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Brexit uncertainty halts Kent business preparation for life outside the UK

By Paul Francis

Businesses in Kent say uncertainty around Brexit is preventing them from preparing for the UK’s departure from the EU.

And there are suggestions that planned investments in Kent are on hold because of the lack of information about future trading agreements and customs checks.

The claims come in a report to a cross-party committee of county councillors, setting out how businesses are preparing for Brexit.

The European Commission headquarters in Brussels
The European Commission headquarters in Brussels

It states: “The uncertainty is currently delaying or preventing most businesses from taking practical steps to prepare for Brexit, and there have been reports of planned investments in the county being postponed due to the uncertainty.”

It cites a recent survey of 100 medium to large sized businesses by Locate in Kent - an investment agency working to attract new businesses - in which 42 said they could not say whether Brexit would have a positive, negative or neutral impact and only six believed the impact would be positive, compared to 29 who said it would be negative.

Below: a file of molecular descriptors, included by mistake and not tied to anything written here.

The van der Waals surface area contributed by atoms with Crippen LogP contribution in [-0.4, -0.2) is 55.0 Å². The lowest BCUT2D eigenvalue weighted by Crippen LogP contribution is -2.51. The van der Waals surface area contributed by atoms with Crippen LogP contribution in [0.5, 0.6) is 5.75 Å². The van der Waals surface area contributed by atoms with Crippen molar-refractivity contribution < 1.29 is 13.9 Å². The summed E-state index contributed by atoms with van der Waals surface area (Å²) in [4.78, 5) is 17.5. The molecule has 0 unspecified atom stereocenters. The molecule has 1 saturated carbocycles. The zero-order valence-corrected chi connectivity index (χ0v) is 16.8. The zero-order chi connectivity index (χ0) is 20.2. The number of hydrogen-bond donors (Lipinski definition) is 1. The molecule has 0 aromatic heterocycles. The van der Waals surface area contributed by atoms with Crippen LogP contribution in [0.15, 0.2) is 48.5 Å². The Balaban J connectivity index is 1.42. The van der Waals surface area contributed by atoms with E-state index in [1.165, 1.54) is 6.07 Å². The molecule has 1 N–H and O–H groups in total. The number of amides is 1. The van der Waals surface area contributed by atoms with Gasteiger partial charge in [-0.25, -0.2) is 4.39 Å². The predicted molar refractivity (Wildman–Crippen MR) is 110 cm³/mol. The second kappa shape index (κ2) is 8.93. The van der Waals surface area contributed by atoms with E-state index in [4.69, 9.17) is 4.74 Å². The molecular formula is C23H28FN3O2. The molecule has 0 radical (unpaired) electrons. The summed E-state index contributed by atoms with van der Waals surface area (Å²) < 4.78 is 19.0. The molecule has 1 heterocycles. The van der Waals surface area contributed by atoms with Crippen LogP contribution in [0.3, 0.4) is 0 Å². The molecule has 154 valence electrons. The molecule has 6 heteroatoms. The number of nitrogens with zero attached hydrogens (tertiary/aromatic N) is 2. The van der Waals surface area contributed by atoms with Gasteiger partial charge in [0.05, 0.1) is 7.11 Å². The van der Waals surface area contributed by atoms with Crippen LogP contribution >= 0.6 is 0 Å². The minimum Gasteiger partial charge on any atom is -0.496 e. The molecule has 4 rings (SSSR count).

On the plus side, the report said: “Businesses are tending to take a pragmatic approach with a degree of confidence that they will adapt to the post-Brexit conditions when these are known rather than using resources in trying to prepare when things are uncertain.”

It adds that “for some businesses there are potential opportunities including changes to regulations that might reduce burdens and new trade deals that might be struck.”

“Businesses are tending to take a pragmatic approach with a degree of confidence that they will adapt to the post-Brexit conditions when these are known rather than using resources in trying to prepare when things are uncertain...” - Kent County Council report

Among them is the tourism industry in the county, which has already benefited from the fall in sterling.

Other issues flagged up in the report are whether or not businesses will “have continued access to EU workers” and the “significant number of businesses who have never completed a customs declaration...and will need to start doing this post-Brexit.”

It says there is a question mark over the status of 20,000 seasonal agricultural workers who come to the county to take jobs on farms.

It comes as KCC confirmed a report on the wider impact of Brexit on the county is to be discussed at a full council meeting later this month.

Cllr Mark Dance (Con), KCC cabinet member for economic development, said the county was “at a crucial point” in the countdown to Brexit.

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